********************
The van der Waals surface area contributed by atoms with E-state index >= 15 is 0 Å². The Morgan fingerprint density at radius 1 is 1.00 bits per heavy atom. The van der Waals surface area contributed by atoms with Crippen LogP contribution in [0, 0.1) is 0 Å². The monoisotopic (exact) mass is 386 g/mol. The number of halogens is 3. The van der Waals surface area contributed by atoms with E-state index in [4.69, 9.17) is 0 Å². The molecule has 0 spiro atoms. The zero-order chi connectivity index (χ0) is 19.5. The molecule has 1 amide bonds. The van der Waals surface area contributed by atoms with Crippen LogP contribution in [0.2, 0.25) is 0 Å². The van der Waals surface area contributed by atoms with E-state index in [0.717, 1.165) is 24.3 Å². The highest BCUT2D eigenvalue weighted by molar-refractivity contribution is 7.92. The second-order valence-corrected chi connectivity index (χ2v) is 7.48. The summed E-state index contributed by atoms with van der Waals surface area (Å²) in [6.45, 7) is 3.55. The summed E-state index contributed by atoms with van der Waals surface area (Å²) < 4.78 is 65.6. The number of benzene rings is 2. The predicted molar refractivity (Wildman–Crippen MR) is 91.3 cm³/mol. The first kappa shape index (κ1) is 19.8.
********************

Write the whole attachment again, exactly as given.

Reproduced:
The van der Waals surface area contributed by atoms with E-state index >= 15 is 0 Å². The Morgan fingerprint density at radius 1 is 1.00 bits per heavy atom. The van der Waals surface area contributed by atoms with Crippen LogP contribution in [0, 0.1) is 0 Å². The monoisotopic (exact) mass is 386 g/mol. The number of halogens is 3. The van der Waals surface area contributed by atoms with E-state index in [4.69, 9.17) is 0 Å². The molecule has 0 spiro atoms. The zero-order chi connectivity index (χ0) is 19.5. The molecule has 1 amide bonds. The van der Waals surface area contributed by atoms with Crippen LogP contribution in [0.2, 0.25) is 0 Å². The van der Waals surface area contributed by atoms with E-state index in [0.717, 1.165) is 24.3 Å². The highest BCUT2D eigenvalue weighted by molar-refractivity contribution is 7.92. The second-order valence-corrected chi connectivity index (χ2v) is 7.48. The summed E-state index contributed by atoms with van der Waals surface area (Å²) in [6.45, 7) is 3.55. The summed E-state index contributed by atoms with van der Waals surface area (Å²) < 4.78 is 65.6. The number of benzene rings is 2. The predicted molar refractivity (Wildman–Crippen MR) is 91.3 cm³/mol. The first kappa shape index (κ1) is 19.8.